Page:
Sikkim gets IoT based real-time landslide warning system

01 August 2018, 05:52 PM
Sikkim gets IoT based real-time landslide warning system
Sikkim gets IoT based real-time landslide warning system

Internet of Things (IoT) based real-time landslide warning system has been installed in Sikkim, the first of its kind in the Himalayan region by Amrita Vishwa Vidyapeetham (AVV) University, a AVV director said on Wednesday.

The system has been installed under the aegis of the Ministry of Earth Sciences at a cost of Rs 5 crore, director of the Centre of Wireless Networks and Application of the institute, Maneesha Sudheer said.

“The data has started flowing in from the project site to the control room. There are 200 sensors that goes as deep as 13 metres underground and reading of the various data for analysis getting transmitted. It is almost three years since we started the journey,” she said.

To improve the systems reliability and enhance the early warning duration a three-level Landslide Early Warning Model has been developed, she said.

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The project was given to AVV University after it successfully deployed and managed similar IoT based landslide warning system in the western ghats region of Munnar in Kerala since 2009 that continues to protect lives with successful warnings, Sudheer said.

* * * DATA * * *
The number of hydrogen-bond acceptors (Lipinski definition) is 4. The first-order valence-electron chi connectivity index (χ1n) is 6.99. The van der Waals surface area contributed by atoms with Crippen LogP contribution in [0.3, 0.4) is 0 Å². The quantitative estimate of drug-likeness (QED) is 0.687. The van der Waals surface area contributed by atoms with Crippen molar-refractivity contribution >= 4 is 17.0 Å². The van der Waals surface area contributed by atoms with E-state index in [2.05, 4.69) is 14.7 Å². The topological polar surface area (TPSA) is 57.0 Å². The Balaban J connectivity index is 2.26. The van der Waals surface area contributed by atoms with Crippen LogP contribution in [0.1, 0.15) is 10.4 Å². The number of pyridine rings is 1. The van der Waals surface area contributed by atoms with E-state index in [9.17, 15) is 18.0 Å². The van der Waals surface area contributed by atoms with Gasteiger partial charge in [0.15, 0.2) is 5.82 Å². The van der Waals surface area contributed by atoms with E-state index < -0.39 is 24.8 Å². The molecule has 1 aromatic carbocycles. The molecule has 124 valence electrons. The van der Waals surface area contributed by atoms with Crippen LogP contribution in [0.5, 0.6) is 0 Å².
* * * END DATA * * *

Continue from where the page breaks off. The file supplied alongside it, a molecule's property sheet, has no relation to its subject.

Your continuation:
The Sikkim project, which is the second one, is being implemented in collaboration with Sikkim State Disaster Management Authority, AVV vice-chancellor Venkat Rangan said.

It will monitor a densely populated area spanning 150 acres around Chandmari village in Gangtok district and be a lifesaving system for at least 5,000 people, Sudheer said.

This area has seen several landslides in the past with the first one reported in 1997, she said.

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She said AVV has been selected as the only Indian institution as the world centre of excellence in landslides and risk reduction till 2020.

Sudheer said Sikkim was selected after scanning 17 landslide prone zones in some north east states and Uttarakhand. The project was delayed due to difficult terrains and work conditions but the major challenge was vandalism of critical sensors and equipment at least twice causing time and monetary loss of about Rs 40 lakh to Rs 50 lakh.

A report by Indian Roads Congress estimates that 15 per cent of India’s landmass is prone to landslide hazard, including areas like Western Ghats and Konkan Hills, Eastern Ghats, North-East Himalayas, and North-West Himalayas.

In North-East Himalayas, the Sikkim-Darjeeling belt is at the most risk of landslides, it said.

First Published: Wednesday, August 01, 2018 05:16 PM
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